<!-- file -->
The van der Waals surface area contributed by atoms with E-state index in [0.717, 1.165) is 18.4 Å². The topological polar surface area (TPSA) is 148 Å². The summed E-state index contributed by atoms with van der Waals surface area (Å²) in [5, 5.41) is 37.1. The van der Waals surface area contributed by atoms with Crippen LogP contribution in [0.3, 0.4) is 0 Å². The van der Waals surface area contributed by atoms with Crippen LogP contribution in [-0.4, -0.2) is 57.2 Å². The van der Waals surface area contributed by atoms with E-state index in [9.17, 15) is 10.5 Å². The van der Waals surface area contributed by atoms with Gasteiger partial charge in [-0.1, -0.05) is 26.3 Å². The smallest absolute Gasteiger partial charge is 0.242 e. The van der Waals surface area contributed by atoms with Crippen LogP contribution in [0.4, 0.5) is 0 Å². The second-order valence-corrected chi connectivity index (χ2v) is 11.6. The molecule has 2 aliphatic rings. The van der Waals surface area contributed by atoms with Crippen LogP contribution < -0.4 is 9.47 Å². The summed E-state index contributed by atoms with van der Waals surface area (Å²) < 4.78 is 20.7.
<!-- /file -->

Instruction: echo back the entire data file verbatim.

The van der Waals surface area contributed by atoms with E-state index in [0.717, 1.165) is 18.4 Å². The topological polar surface area (TPSA) is 148 Å². The summed E-state index contributed by atoms with van der Waals surface area (Å²) in [5, 5.41) is 37.1. The van der Waals surface area contributed by atoms with Crippen LogP contribution in [0.3, 0.4) is 0 Å². The van der Waals surface area contributed by atoms with Crippen LogP contribution in [-0.4, -0.2) is 57.2 Å². The van der Waals surface area contributed by atoms with E-state index in [9.17, 15) is 10.5 Å². The van der Waals surface area contributed by atoms with Gasteiger partial charge in [-0.1, -0.05) is 26.3 Å². The smallest absolute Gasteiger partial charge is 0.242 e. The van der Waals surface area contributed by atoms with Crippen LogP contribution in [0.4, 0.5) is 0 Å². The second-order valence-corrected chi connectivity index (χ2v) is 11.6. The molecule has 2 aliphatic rings. The van der Waals surface area contributed by atoms with Crippen LogP contribution < -0.4 is 9.47 Å². The summed E-state index contributed by atoms with van der Waals surface area (Å²) < 4.78 is 20.7.